Tertiary Education Commission CEO encourages concerned students to come forward

By Te Ao Māori News

The CEO of the Tertiary Education Commission (TEC), Tim Fowler has encouraged any of the 886 students enrolled in the Bachelor of Māori Arts Degree at Te Whare Wānanga o Awanuiārangi to come forward if they have any concerns.

Native Affairs last night revealed the Bachelor of Māori Performing Arts or BMPA is now the subject of an internal and external investigation commissioned by Te Whare Wānanga o Awanuiārangi.

This follows the Wānanga agreeing to repay 5.9 million dollars to the TEC for the under delivery of Hei Manaaki Māori Tourism Certificate.  A recent investigation revealed that students and the tax payer had been short changed in the delivery of an 18 week diploma programme in just a few days.  Among those unwittingly caught up in the alleged scam are 94 Vodafone Warriors and staff along with 83 volunteers at last year's Te Matatini National competition held in Rotorua.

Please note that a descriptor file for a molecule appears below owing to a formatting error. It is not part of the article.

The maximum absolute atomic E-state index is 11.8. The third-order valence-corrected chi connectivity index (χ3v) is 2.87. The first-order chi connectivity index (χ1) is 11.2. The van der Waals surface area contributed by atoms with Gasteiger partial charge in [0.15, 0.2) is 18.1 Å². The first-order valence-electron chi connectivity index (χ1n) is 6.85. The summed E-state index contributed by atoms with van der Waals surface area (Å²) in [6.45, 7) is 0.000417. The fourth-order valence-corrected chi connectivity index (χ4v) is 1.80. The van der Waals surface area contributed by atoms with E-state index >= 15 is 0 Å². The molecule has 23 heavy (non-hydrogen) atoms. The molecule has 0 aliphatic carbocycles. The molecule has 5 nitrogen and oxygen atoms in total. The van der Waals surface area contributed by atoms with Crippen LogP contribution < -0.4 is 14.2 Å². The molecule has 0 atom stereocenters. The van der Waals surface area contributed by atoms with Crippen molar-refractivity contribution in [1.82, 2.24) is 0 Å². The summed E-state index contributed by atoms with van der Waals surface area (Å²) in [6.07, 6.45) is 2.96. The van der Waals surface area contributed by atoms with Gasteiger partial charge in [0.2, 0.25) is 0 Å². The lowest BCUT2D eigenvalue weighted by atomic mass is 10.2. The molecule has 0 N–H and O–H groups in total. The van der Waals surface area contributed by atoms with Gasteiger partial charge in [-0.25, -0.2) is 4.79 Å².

Tim Fowler told Native Affairs that the TEC and Deloittes is working with the Wānanga on the investigation into the Bachelor of Māori Performing Arts and urged any students concerned with the delivery of the programme to contact the NZQA or the Wānanga.

In regards to students currently enrolled with the Degree in question, he says,“I can understand that students who, especially given the media coverage around this, are listening to this broadcast and thinking what does that mean for me, my comment would also be (to) let the investigation run its course, and if you have any specific questions or concerns you should contact NZQA or the Wānanga itself in the first instance.”

He says they are currently looking into the terms of reference for the Degree programme and says all organisations involved, including the Wānanga, are committed to rectifying any issues for students.